Also, I’m not sure that Henriksen would have the physical strength necessary to assemble and erect the human totem pole all on his own. Having met him at a convention, I have to say that he was a bit shorter, and slighter of build, than I’d expected him.
But that’s the level of quality we’re dealing with here, where explaining why, say, episode nine isn’t as good as episode ten comes down, essentially, to nitpicking. And, honestly, I’m not sure that the finished product would be much improved if Bryan Fuller corrected these inconsistencies. The series’ most memorable scenes often invoke a sense of a waking dream–or nightmare–and, perhaps, that feeling would be lost if the pieces all fit together better.
“Buffet Froid” (Episode 10; May 20, 2013)
This week on Hannibal: A woman is found murdered in her home, a grisly Glasgow smile carved into her face; the killer suffers from a number of physical and psychological maladies, including the inability to see faces. Will’s blackouts and hallucinations are getting worse, and he submits to an MRI to determine if there might be a physical cause. But Lecter lies to Will about the test’s results.
There’s a mistake in my review of “Sorbet.” When I wrote “…only season two’s ‘Takiawase’ is a realistic rival for the mantle of best episode so far,” I’d forgotten about “Buffet Froid.” I’d still give advantage to “Sorbet,” because of its definitiveness–it’s everything that makes the first season of Hannibal its own unique self–but “Buffet Froid” is still a top-drawer episode in every way, a prime example of how awesome this show is when it’s firing on all cylinders.
It’s certainly the scariest episode so far, not just because of the imagery, but because of how we relate to the imagery’s context. Beth LeBeau’s Glasgow smile is low-key, at least in comparison with the more flamboyant stagings seen in “Coquilles,” “Fromage” and “Trou Normand.” What makes it horrifying is how it’s introduced to us: Will imagining he’s cutting into LaBeau’s face like gutting a fish, and briefly believing he’s the murderer before realizing he’s coming out of another blackout.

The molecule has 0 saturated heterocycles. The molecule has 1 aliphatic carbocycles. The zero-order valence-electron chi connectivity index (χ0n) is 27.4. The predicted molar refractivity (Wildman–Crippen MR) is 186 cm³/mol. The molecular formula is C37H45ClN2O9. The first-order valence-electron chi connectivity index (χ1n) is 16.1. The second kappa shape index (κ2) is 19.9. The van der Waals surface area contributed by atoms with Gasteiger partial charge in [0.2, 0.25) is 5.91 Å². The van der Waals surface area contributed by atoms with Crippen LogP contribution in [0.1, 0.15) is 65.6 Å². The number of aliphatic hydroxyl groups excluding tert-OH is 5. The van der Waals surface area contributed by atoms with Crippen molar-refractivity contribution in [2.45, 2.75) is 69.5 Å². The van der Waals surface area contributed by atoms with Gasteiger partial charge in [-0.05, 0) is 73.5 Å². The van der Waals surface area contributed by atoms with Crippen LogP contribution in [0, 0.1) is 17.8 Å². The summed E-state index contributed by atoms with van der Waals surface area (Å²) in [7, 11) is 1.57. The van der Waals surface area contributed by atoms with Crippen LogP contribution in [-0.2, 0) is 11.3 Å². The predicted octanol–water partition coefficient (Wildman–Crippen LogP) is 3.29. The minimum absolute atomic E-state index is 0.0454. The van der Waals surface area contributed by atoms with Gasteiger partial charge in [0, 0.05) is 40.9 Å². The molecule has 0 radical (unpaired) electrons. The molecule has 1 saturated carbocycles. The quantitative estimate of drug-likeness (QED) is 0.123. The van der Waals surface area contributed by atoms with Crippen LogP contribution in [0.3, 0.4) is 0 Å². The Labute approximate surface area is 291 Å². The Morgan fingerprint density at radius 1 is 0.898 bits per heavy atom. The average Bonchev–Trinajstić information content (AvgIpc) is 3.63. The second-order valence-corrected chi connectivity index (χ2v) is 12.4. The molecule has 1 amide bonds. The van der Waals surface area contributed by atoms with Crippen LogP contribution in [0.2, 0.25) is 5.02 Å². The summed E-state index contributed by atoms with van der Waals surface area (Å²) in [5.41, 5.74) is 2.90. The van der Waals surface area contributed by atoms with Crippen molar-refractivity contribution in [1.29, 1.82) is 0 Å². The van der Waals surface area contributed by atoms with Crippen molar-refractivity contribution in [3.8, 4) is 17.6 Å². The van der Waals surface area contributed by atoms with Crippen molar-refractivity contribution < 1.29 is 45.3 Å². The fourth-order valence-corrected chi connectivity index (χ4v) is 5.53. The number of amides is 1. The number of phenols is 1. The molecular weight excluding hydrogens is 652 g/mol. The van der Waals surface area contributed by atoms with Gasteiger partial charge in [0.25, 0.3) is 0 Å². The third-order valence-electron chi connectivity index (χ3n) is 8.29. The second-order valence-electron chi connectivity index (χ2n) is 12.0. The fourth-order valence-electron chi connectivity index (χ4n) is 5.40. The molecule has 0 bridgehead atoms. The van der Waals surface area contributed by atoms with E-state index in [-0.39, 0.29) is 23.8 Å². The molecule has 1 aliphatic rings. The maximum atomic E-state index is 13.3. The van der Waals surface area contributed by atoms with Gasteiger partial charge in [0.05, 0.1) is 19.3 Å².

Just as unsettling is a later scene in which the killer, Georgia Madchen (played ethereally by Dead Like Me’s Ellen Muth–in fact, I’ve heard that Madchen was devised as a sort of “bizarro-world” version of her character on that show) encounters Hannibal and perceives him as lacking a face. (That’s what’s up with all those dots on Mads Mikkelsen’s face in the promo photos.)
But the episode’s most terrifying moments don’t need effects sequences. One of Madchen’s afflictions–Cotard’s Delusion, in which the sufferer believes him- or herself to be dead–is plenty scary as an existential malady. Will’s inability to see that he can’t draw a simple clock face has as much impact as a bloody crime scene. But the biggest shock of all comes from Mikkelsen’s performance. When looking at the results of Will’s MRI, Mikkelsen can casually suggest to Will’s doctor (referred to him by Lecter) that maybe it would be better if they didn’t let Will know he’s suffering from encephalitis and allow him to believe that his blackouts and hallucinations the product of mental illness…and make it seem like the most reasonable thing in the world.